Thursday, August 1, 2019

“A Child Called It” Reflection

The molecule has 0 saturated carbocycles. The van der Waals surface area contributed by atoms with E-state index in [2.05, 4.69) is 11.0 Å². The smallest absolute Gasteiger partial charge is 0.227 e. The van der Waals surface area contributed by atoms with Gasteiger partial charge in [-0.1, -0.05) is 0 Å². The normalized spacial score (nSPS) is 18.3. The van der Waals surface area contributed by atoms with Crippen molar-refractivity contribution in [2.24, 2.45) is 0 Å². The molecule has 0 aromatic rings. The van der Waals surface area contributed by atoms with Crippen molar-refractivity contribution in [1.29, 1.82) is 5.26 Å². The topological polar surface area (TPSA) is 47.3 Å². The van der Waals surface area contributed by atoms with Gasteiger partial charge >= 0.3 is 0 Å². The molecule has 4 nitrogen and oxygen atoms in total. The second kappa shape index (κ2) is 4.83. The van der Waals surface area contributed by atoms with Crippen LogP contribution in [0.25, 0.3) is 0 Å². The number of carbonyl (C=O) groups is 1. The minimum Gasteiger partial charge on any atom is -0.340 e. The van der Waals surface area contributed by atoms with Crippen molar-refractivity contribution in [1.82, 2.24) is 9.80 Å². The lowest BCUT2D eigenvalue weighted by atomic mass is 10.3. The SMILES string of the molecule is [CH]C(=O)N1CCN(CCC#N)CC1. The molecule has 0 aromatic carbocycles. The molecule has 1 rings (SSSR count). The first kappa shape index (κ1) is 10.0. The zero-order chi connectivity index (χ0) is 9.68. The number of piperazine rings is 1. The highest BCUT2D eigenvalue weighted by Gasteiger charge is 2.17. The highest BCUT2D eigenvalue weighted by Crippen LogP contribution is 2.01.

child called it â€Å"A Child Called It† Reflection Jessica Budzinski Sociology 2004A Prof. S. Becker September 14, 2012 When I was presented the assignment to read the award winning novel â€Å"A Child called it† by David Pelzer I had mixed feelings. I remember last semester a couple of my friends were reading the novel for their school, family, and community class. They told me about the book they had to read and how it was disturbing and some parts were unbearable to read. They revealed it was about a boy who is abused in the worst ways, and nobody does anything about it.Once receiving the book as well as the assignment I began reading it so I could have my own interpretation about the book. While reading through the novel I felt as it I was right next to David in all the situations he goes through. I felt as if I hated his manipulating mother, spineless father, and emotionless brothers just as much as David did. â€Å"A Child Called It† was extremely helpful in understanding more of what a student may be going through outside of the school environment, that may lead to negative behavior and discipline in the classroom.For example when David’s teacher first observed David stealing food from other students lunch boxes, she believed this was because of rebellion and negative behavior. What she didn’t know was that his mother had been denying him food for such long periods of time that his only hope for survival is to steal food from other students. This makes me think as a future educator to think twice before judging a student inside of the classroom. In some cases students just don’t act out to be funny or rebel, but to send out a message that they are in need of assistance inside their home.I believe that it’s very important to analyze how manipulating David’s mother was towards everyone around her. David’s mother is excellent at making people see David as a â€Å"bad boy† so that they ag ree with her actions of not letting him play outside or having him sit in the corner as a punishment. Its unreal to me that that David’s brothers who are his own blood can walk into the bathroom and see him lying in a bathtub of ice cold water and not have a care in the world about him.Most importantly his father is an important symbol in the novel. Its obvious that towards the beginning of David’s neglection that he disagreed with the way his wife was treating David. For example, when David’s mom was in the hospital giving birth to his brother his father let him interact with her brothers and have dinner. He helped David put away the dishes after he was stabbed by this mother and forced to wash the dishes while in horrific pain. His father would also attempt to save him food and sneak it to the garage.David’s mother became aware of these actions and began fighting and arguing with her husband constantly that he began to rarely come home When he did arriv e home he was intoxicated and unable to have any contact with David. David’s father was also getting abused but in a different way, towards the middle of the novel he didn’t want to start an argument with his wife so he would just stay away from David and no longer give him food. David’s mother repeatedly told David and his brothers that David was no longer part of the family.David’s mother was very loving to her other children, but from a young age her actions of abusing David were seen by her other children, In the novel David talks about how his little brother would make up stories and tell their mother so they can watch David get beaten. David’s brothers also physically abused him, by kicking and hitting him. I found it interesting that at the time of this novel the people around David other then his family were not suspicious about the Pelzer family. For example on Christmas David was only allowed to receive one gift because he is no longer pa rt of the family.He received a pair of roller skates, even as a young boy he knew this gift would be used as a punishment. During the wintertime his mother forced him to skate around the neighborhood for hours, he would be wearing the same dirty thin clothes he always wore. He writes about passing his neighbors and people in cars, but they didn’t even think twice about this action. David tells us that he was starved for a ten-day period and had no choice but to go door to door and ask for food. The people he asked either said no or handed him a sandwich not even wondering why he was knocking on their door for food and not going home.If this were to happen in today’s society people would be suspicious and ask the boy questions. The teachers in the school would wonder why he came to school with the same clothes, missing teeth, broken bones, and starving. David presented the topic that was rarely discussed in his time. He presented the ugly side of amoral society; the one in which nobody cares about the problems of others. Its incredible to see the change in the way America handles child abuse but its also heart wrenching to think of the children who were neglected and abused during the times America was not as active.I found it baffling that after being stabbed, burnt, forced to eat his brothers feces, choked, and forced to breath a mixture of ammonia and bleach that David was still true to his mother. He always completed him chores making sure nothing was under perfection; he walked on eggshells around the house, and never told the truth about his abuse. It’s obvious that the reasoning of this is because if he disobeyed his mother he would receive a worsened punishment. When he scrimmaged through the garbage can and ate the remains of his family’s dinner his mother forced him to vomit and found the food he had consumed.He then received a punishment of sitting in the bathroom for hours with a bucket of ammonia and bleach till he almos t passed out. Its devastating to know that this young boy felt so alone that he couldn’t tell his friends, neighbors, or teachers outside of his home. I hope that as a teacher if a student in my classroom is being abused they will be open and express their emotions to others or me in my school so that we can help them. The title of the book is truly reflective as the survival of the boy required real courage.The fact that his mother refereed to him by â€Å"It† symbolizes that she was blinded by sadism without realizing or comprehending her actions because of her alcohol addiction. Dave Pelzer’s book â€Å"A Child Called it† was not at all a difficult book to read, but the knowledge was quite disturbing and emotional, especially knowing that this actually took place in the United States. I would suggest to anyone that’s planning on pursuing a career in education or as a social worker to read this book. This will help develop a better understanding for students and their needs.